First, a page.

Dakota State University is making slow but noteworthy headway in its quest to get more women in college to study cybersecurity and other computer fields.
Bringing greater gender balance to the male-dominated cyber profession is a significant but worthwhile challenge.
“Diversity of thought is going to create a better product,” said Dr. Ashley Podhradsky, a faculty member at Madison-based DSU. “When we have people with different backgrounds and people with different experiences helping to contribute to cybersecurity issues, we’re going to have better solutions.”
Podhradsky is the associate dean of the Beacom College of Computer and Cyber Sciences. She is also an associate professor of digital forensics.
DSU is on the front line of training technical workers for the future. The school specializes in offering degrees in fields such as computer management, computer information systems and related undergraduate and graduate programs.
Data indicates that the school has made gains in getting more women interested in cyber-related fields of study. Podhradsky compared enrollment information from the fall of 2013 with information from the fall of 2019.
Six years ago, 52 women were participating in Beacom College undergraduate programs such as computer science, network security, game design, and cyber operations. By the fall of 2019, that number had risen to 180. That’s a 346 percent increase.
The number of men in such programs rose over time, too. During the same six-year period, the number of male students rose from 558 to 1,117. But while the total of men doubled, the total for women more than tripled.
The percentage of women in the classes increased from about 9 percent in 2013 to 16 percent in 2019.
“We have more work to do, but we’re thrilled with the response we’ve had so far,” she said.
SDN Communications has been among the corporate supporters of DSU’s efforts to attract more women into cyber professions. Of course, diversity in gender isn’t the only concern about the future workforce in cybersecurity and other computer-related fields, and DSU fully understands that.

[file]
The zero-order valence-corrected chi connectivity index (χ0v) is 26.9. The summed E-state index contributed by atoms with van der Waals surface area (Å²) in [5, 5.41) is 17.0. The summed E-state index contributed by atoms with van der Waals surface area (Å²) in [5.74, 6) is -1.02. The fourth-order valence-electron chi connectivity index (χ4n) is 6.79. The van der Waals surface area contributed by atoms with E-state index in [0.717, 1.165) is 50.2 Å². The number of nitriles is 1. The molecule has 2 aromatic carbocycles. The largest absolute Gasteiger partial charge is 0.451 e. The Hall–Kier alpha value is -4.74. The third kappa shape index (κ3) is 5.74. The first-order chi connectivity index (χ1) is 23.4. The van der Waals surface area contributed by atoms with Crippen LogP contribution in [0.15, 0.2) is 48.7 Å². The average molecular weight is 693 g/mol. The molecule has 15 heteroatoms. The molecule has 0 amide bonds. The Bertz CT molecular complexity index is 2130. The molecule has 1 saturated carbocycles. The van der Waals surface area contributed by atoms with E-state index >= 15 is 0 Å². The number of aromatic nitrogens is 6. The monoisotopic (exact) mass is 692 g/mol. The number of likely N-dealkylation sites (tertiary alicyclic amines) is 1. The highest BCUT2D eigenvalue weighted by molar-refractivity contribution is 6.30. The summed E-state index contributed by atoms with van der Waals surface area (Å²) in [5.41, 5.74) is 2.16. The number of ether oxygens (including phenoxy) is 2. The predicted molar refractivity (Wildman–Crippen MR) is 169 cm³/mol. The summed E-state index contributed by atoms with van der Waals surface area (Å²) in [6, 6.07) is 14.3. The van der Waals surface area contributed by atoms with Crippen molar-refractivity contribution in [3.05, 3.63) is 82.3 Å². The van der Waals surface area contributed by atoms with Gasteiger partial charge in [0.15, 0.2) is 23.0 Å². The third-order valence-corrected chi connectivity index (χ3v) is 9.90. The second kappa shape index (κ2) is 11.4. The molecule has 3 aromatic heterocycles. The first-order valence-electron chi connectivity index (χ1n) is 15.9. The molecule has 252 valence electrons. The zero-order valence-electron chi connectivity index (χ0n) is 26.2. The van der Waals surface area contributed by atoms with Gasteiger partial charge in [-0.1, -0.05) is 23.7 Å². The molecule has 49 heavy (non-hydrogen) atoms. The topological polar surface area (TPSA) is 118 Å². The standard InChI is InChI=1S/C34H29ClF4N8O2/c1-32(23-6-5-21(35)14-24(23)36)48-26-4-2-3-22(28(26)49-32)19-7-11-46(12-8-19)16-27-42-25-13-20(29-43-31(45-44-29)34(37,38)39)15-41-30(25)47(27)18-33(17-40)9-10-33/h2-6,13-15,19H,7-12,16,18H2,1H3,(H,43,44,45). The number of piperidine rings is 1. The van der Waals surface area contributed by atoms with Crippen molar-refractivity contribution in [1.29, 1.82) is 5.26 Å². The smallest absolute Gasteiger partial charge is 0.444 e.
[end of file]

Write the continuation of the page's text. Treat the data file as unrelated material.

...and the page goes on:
A serious shortage of future cyber professionals – regardless of gender – is developing nationally and internationally.
In 2017, the Global Information Security Workforce Study reported a growing shortage in the cybersecurity workforce. The international gap is projected to reach 1.8 million workers by 2022. The projection was based on an international survey of more than 19,000 information security officers.
Attracting more women into the field isn’t the complete solution to such workforce challenges, but it’s a worthwhile endeavor.
Podhradsky attributes progress being made at DSU to the school’s CybHER programs, such as an annual, five-day GenCyber: Girls in CybHER Security Camp offered every summer for girls who will be in the sixth through ninth grades.
Podhradsky and Dr. Pam Rowland are the founders of the CybHER Security Institute at DSU, which strives to increase diversity in cybersecurity by introducing more girls to the field.
In addition to camps, other outreach efforts to middle school and high school girls include presentations at educational events, social media outreach, and mentoring. There’s even a CybHER Club on campus.
Since 2013, DSU has exposed more than 17,000 girls to opportunities in technical professions, such as cybersecurity, Podhradsky said.
It’s reached the point that she and Rowland are having a difficult time keeping up with requests for presentations. That’s a good problem to have, and another indication that progress is being made.
SDN Communications is a regional leader in providing broadband connectivity and cybersecurity services to businesses in communities such as Sioux Falls, Rapid City, Worthington, and the surrounding areas.